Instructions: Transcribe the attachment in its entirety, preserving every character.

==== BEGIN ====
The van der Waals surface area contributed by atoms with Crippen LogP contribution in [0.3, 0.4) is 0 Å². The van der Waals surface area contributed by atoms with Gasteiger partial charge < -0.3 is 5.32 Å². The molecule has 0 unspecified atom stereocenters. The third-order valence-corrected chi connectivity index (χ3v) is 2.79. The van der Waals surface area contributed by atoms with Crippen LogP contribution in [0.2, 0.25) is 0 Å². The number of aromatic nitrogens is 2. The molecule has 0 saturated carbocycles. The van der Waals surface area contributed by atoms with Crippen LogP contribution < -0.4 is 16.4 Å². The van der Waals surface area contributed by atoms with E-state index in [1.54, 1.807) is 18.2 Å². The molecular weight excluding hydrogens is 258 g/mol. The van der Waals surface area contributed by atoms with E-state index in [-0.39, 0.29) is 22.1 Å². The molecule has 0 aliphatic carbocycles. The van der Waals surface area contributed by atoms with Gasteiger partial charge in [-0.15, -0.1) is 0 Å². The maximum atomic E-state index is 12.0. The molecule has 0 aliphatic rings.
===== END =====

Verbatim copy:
The van der Waals surface area contributed by atoms with Crippen LogP contribution in [0.3, 0.4) is 0 Å². The van der Waals surface area contributed by atoms with Gasteiger partial charge < -0.3 is 5.32 Å². The molecule has 0 unspecified atom stereocenters. The third-order valence-corrected chi connectivity index (χ3v) is 2.79. The van der Waals surface area contributed by atoms with Crippen LogP contribution in [0.2, 0.25) is 0 Å². The number of aromatic nitrogens is 2. The molecule has 0 saturated carbocycles. The van der Waals surface area contributed by atoms with Crippen LogP contribution < -0.4 is 16.4 Å². The van der Waals surface area contributed by atoms with E-state index in [1.54, 1.807) is 18.2 Å². The molecular weight excluding hydrogens is 258 g/mol. The van der Waals surface area contributed by atoms with E-state index in [-0.39, 0.29) is 22.1 Å². The molecule has 0 aliphatic carbocycles. The van der Waals surface area contributed by atoms with Gasteiger partial charge in [-0.15, -0.1) is 0 Å². The maximum atomic E-state index is 12.0. The molecule has 0 aliphatic rings.